[CAMPUS COMMENTARY]Universities must not give stars a free pass

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[CAMPUS COMMENTARY]Universities must not give stars a free pass

In a recent broadcast, the program “MBC News Who” reported that Korean film stars are admitted to universities and receive grades according to special school regulations. The report alleged that these regulations allow stars to receive grades of C+ or higher without actually attending classes and taking exams if they make some donations and appear in school events or school advertisements. More outrageously, the report alleged, schools make these arrangements before matriculation and even if professors give the stars failing grades ― school administrators change them to passing grades.
A university is a place for learning. It’s where students gain knowledge and develop their academic and professional interests. It is a step that will lead them to the next phase in their personal growth. If they are allowed to graduate without learning anything, these celebrity students would not be prepared to pursue anything further. They would likely learn only how to get something without much effort, capitalizing on their fame.
Also, these stars can come, as probably hoped, to represent their schools. If schools allow them to enter and graduate without any academic achievement, what would prospective students and the public think of the schools not only morally but also in terms of academic standards? Do the schools really need publicity of this kind?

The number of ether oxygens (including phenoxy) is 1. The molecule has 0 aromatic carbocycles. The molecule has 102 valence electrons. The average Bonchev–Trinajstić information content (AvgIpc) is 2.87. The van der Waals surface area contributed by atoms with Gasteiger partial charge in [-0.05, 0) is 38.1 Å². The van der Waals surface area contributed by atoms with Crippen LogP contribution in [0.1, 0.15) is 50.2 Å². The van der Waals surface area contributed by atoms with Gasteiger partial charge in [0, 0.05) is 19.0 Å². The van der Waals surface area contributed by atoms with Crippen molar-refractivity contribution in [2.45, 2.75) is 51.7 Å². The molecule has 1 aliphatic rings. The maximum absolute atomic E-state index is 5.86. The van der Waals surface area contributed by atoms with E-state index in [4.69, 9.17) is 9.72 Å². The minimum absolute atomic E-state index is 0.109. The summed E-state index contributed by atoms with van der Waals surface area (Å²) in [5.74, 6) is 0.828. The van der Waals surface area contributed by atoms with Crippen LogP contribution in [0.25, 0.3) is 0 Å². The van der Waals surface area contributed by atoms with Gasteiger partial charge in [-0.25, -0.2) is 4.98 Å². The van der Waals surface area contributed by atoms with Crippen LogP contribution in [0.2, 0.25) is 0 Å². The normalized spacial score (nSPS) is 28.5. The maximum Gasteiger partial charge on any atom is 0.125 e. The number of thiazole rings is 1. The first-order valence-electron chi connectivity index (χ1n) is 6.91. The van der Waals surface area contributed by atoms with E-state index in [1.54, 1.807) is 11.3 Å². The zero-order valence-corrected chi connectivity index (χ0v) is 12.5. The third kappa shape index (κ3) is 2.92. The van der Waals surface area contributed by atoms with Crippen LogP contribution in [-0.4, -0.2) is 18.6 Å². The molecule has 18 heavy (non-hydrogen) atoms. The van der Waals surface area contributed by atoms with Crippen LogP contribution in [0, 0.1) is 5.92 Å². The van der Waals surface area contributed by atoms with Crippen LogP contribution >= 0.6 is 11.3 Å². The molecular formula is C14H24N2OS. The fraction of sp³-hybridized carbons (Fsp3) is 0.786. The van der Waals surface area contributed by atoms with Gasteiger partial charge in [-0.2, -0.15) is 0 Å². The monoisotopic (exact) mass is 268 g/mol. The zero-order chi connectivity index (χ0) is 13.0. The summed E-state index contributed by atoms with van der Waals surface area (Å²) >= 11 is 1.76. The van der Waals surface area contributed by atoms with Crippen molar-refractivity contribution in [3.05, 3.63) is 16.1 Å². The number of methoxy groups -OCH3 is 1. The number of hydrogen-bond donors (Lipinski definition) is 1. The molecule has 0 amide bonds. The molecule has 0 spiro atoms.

I don’t object to celebrities going to college. Ultimately, they may want to change careers sometime in their future, and studying would help them find another career. Also, learning more would help them in their profession.
Also, by having celebrities around them, students can be freed from the mystique of stardom. Among other things, they will understand that effort is important for everyone.
In other countries, many celebrities go to university. It is widely known that Natalie Portman, an actress noted for her role in “Leon” and “Closer,” and Han-na Chang, a famous Korean cellist, were admitted to Harvard University. Although their fame might have played a role in their admission, academic achievement was not neglected and they had to follow the same admission procedures. They interrupted their career while they went to school.
Harvard admits these famed students because it thinks that students learn from each other and the various backgrounds of students, including those of celebrities, help them better understand today’s complex world. They think that learning takes place through human interaction not only during classes but also outside of the classroom .
However, this kind of justification cannot be said of most Korean universities that admit celebrity students; No learning from interaction can take place whether inside or outside classes when they don’t come to the classroom at all.
Stars who want to study in the university should not be encouraged to get around the requirements. Universities should strictly use the same admission and graduation standards used for ordinary students. If they don’t, those schools would not only compromise their academic integrity; their students would also question how fame and power compromise university education.

*The writer is a reporter for The News at UOS, the English newspaper at the University of Seoul.


by Kong Jun-wan
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